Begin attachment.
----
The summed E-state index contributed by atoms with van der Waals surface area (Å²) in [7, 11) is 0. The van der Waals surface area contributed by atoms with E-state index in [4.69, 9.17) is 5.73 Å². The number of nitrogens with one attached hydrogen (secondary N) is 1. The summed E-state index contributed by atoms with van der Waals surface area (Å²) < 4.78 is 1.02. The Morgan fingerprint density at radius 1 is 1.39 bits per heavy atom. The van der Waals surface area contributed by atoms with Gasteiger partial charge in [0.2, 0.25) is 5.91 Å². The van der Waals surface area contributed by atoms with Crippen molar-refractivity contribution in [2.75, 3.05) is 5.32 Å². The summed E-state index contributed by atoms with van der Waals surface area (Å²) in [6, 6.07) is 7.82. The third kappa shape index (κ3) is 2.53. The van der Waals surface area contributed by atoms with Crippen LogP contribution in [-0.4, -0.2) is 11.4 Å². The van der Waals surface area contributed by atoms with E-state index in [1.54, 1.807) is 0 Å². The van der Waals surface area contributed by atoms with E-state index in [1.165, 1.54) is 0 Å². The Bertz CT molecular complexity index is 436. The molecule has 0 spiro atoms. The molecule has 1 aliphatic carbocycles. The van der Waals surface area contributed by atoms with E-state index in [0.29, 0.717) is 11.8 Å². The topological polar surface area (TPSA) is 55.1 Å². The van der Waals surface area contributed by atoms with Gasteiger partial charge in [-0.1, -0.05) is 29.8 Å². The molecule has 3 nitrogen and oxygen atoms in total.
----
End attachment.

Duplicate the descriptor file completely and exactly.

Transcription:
The summed E-state index contributed by atoms with van der Waals surface area (Å²) in [7, 11) is 0. The van der Waals surface area contributed by atoms with E-state index in [4.69, 9.17) is 5.73 Å². The number of nitrogens with one attached hydrogen (secondary N) is 1. The summed E-state index contributed by atoms with van der Waals surface area (Å²) < 4.78 is 1.02. The Morgan fingerprint density at radius 1 is 1.39 bits per heavy atom. The van der Waals surface area contributed by atoms with Gasteiger partial charge in [0.2, 0.25) is 5.91 Å². The van der Waals surface area contributed by atoms with Crippen molar-refractivity contribution in [2.75, 3.05) is 5.32 Å². The summed E-state index contributed by atoms with van der Waals surface area (Å²) in [6, 6.07) is 7.82. The third kappa shape index (κ3) is 2.53. The van der Waals surface area contributed by atoms with Crippen LogP contribution in [-0.4, -0.2) is 11.4 Å². The van der Waals surface area contributed by atoms with E-state index in [1.54, 1.807) is 0 Å². The van der Waals surface area contributed by atoms with E-state index in [1.165, 1.54) is 0 Å². The Bertz CT molecular complexity index is 436. The molecule has 0 spiro atoms. The molecule has 1 aliphatic carbocycles. The van der Waals surface area contributed by atoms with E-state index in [0.29, 0.717) is 11.8 Å². The topological polar surface area (TPSA) is 55.1 Å². The van der Waals surface area contributed by atoms with Gasteiger partial charge in [-0.1, -0.05) is 29.8 Å². The molecule has 3 nitrogen and oxygen atoms in total.